ADEN -- Talks on Yemen's war kicked off in the Saudi capital on Wednesday (March 30), but experts say there can be little real progress towards peace without the presence of the Iran-backed Houthis, who are not in attendance.
The week-long discussions in Riyadh are hosted by the Gulf Co-operation Council (GCC) and include United Nations (UN) envoy Hans Grundberg and US Yemen envoy Tim Lenderking.
"It is not clear where the Riyadh consultations will lead," said Sanaa Centre for Strategic Studies director Maged al-Madhaji.
"The meeting's agenda is still very general, and the discussions will be limited to one party and will not include the Houthis," he said. "With regard to the peace track, it will not lead to anything because the Houthis are not there."
With the Houthis absent, the talks "are missing an important part of the equation", a Riyadh-based Arab diplomat told AFP on condition of anonymity.
The Houthis have rejected joining the talks.
Ongoing arms smuggling
The Houthis on Saturday announced a ceasefire, which they have so far upheld.
But the move follows a volley of attacks against Saudi Arabia.
On Friday, the Iran-backed group fired drones and missiles at 16 targets in Saudi Arabia, hitting Aramco's petroleum products distribution station in Jeddah and causing a fire in two storage tanks.
A few days earlier, they launched a wave of cross-border drone and missile attacks at civilian facilities in Saudi Arabia.
They used Iranian cruise missiles to attack a desalination plant in al-Shuqaiq and an Aramco petroleum distribution plant in Jizan.
The Arab coalition also destroyed two boat drones off the coast of al-Hodeidah, which the Houthis were reportedly planning to use in attacks on oil tankers crossing Bab al-Mandeb strait.
The Houthis' attacks signal "Iran's malicious intentions towards the security and stability of the region, with its continued smuggling of weapons to the Houthis", said Deputy Minister of Legal Affairs and Human Rights Nabil Abdul Hafeez.
"Iran deceives the international community and the United States when it demands that sanctions imposed on it be lifted," he said, referring to the ongoing talks that could see Iran return to the terms of the 2015 nuclear deal.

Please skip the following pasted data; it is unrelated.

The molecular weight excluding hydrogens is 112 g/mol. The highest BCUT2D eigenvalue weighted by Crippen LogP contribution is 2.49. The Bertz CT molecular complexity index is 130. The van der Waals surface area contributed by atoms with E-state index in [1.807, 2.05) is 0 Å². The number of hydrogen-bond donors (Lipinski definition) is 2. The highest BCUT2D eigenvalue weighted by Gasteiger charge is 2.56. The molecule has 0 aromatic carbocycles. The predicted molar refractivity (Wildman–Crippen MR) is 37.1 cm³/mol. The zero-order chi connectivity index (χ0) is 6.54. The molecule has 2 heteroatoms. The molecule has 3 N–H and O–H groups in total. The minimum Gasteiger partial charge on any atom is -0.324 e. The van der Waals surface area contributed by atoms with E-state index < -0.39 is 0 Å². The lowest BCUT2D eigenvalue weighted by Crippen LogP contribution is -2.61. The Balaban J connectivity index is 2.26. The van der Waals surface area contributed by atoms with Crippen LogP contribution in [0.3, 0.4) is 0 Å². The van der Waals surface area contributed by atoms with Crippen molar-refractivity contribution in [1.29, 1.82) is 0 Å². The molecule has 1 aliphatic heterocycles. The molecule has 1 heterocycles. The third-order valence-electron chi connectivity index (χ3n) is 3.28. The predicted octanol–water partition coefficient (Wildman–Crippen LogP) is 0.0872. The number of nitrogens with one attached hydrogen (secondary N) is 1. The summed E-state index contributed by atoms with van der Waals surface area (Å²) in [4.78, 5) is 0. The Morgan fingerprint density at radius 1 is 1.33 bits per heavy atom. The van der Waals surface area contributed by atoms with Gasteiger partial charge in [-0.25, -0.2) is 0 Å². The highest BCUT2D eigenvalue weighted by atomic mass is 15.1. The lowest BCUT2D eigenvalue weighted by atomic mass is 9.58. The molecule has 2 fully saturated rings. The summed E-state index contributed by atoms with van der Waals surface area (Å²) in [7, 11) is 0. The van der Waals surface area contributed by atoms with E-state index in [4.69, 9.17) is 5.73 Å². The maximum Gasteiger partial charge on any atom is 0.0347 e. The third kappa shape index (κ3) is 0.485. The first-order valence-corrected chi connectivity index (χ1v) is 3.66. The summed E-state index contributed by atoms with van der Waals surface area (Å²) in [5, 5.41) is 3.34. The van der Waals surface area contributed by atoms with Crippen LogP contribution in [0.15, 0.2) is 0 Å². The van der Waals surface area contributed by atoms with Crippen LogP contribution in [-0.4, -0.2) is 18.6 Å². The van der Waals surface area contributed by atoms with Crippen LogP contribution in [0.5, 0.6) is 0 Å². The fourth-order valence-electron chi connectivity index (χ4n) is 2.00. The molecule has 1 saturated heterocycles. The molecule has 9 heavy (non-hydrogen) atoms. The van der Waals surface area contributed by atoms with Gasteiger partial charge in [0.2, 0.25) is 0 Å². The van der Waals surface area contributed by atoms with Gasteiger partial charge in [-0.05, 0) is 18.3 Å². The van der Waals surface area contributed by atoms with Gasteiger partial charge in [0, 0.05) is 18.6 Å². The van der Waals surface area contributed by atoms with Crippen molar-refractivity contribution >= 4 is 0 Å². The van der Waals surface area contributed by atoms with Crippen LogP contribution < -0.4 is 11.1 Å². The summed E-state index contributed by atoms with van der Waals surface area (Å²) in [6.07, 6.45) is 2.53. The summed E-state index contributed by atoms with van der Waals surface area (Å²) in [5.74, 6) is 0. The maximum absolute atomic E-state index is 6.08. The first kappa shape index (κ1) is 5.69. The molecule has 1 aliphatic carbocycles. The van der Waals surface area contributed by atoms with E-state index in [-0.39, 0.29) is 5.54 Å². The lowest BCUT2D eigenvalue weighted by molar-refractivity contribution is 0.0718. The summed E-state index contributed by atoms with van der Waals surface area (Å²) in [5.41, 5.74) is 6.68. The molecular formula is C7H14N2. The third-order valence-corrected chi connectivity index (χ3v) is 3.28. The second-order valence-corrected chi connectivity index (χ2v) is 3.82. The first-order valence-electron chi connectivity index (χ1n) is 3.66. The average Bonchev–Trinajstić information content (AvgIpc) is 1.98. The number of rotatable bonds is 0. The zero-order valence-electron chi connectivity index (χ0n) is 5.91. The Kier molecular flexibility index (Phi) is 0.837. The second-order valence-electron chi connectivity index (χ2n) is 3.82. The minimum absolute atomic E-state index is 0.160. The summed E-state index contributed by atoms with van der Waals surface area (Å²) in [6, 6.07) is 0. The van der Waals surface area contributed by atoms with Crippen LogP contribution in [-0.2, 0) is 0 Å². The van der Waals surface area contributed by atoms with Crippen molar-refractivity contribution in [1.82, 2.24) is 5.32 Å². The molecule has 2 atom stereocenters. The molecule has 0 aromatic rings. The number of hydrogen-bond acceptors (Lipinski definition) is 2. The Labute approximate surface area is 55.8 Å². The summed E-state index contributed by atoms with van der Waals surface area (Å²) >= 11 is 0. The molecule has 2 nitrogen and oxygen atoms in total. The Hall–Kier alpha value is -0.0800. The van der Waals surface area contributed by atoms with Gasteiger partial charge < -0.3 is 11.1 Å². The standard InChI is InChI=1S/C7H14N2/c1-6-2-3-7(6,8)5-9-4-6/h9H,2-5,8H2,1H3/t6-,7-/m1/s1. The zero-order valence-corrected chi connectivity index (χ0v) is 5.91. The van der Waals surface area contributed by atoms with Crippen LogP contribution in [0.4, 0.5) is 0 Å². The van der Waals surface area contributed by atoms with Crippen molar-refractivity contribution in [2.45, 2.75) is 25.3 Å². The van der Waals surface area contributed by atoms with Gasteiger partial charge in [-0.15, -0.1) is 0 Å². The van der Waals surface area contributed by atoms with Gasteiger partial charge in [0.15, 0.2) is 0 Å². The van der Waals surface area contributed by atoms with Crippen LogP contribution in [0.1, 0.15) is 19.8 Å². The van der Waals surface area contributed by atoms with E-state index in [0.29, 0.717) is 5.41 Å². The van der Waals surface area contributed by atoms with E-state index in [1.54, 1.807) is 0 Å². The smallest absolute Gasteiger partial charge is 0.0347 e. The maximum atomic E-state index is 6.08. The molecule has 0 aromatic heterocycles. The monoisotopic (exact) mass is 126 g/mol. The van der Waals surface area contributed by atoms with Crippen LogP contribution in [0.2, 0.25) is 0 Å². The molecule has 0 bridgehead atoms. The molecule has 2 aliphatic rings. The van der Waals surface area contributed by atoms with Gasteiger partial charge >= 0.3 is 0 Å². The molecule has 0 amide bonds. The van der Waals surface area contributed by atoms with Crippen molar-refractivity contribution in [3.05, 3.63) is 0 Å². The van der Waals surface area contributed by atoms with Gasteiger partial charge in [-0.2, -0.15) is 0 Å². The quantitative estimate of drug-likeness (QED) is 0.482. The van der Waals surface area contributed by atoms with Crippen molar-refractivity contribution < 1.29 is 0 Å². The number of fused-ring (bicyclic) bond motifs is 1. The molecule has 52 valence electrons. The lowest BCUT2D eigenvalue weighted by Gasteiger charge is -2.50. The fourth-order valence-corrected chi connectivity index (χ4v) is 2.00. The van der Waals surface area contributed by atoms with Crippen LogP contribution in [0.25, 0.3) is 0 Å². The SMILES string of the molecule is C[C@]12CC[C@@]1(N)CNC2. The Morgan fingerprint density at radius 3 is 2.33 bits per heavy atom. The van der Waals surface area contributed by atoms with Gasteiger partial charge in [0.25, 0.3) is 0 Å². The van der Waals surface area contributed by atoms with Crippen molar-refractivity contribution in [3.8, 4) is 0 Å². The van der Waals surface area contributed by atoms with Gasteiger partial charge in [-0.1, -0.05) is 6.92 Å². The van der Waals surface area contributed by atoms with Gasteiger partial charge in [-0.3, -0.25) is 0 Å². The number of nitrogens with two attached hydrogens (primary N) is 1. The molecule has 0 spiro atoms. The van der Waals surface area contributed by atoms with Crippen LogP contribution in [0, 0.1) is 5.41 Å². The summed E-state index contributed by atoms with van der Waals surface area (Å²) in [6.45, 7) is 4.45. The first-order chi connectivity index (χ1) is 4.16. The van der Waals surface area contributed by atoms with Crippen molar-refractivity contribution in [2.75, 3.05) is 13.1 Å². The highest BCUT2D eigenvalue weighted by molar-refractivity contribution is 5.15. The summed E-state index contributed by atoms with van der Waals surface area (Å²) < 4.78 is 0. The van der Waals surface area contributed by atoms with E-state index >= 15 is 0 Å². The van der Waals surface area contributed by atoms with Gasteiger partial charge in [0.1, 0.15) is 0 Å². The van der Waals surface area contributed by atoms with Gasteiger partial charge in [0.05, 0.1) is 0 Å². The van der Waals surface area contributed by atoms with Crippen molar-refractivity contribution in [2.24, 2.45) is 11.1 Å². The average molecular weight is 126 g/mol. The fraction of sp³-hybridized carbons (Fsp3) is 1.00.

Iran has continued to smuggle arms to the Houthis, officials said, fueling regional tensions and squandering the opportunity to achieve lasting peace in Yemen.
Islamic Revolutionary Guard Corps (IRGC) smuggling networks have repeatedly attempted to breach a UN-imposed arms embargo that bans the supply of weapons to the Houthis, Abdul Hafeez said.
"Hardly a period passes without us hearing about a seizure of Iranian weapons by the US Navy," he added.
In December, for example, the US Navy seized 1,400 AK-47 rifles and ammunition from a fishing boat in the North Arabian Sea suspected of originating in Iran.
In January, a confidential UN report concluded that thousands of rocket launchers, machine guns, sniper rifles and other weapons the US Navy seized in the Arabian Sea likely originated from a port in Iran.
'Iran's hand in Yemen'
Lifting the sanctions imposed on Iran will likely lead to an increased flow of arms to the Houthis "and we will see more Houthi attacks", Abdul Hafeez said.
By causing instability in the region, Iran seeks to gain leverage in its nuclear deal negotiations, he said.
The Houthis play a part in that plan as they are "Iran's hand in Yemen", he said, noting that this is why they have been putting up roadblocks to peace initiatives.
"The IRGC is the body ruling Iran militarily and also directing its militias abroad," said Abaad Centre for Research and Studies director Abdul Salam Mohammed, adding that Iran and its proxies are a danger to regional stability.
The Houthi movement is "a tool of the IRGC in the region, and therefore it cannot stop its activities unless it is told to do so by the operations room in Iran", he said.
The IRGC's smuggling networks have become highly efficient over the years and help it generate income, which allows it to keep funding its proxies in the region, said economist Abdul Aziz Thabet.
Meanwhile, 80% of the population in Yemen depend on aid amid a humanitarian crisis triggered by the seven-year war, he said.
Amid the immense human suffering, he said, "Iran and the Houthis are only interested in smuggling weapons manufactured in Russia, China and Iran".
Thabet said the Houthis have repeatedly proven they are "a tool to protect the interests of Iran and its allies" rather than a group that acts in the best interests of Yemen and its people.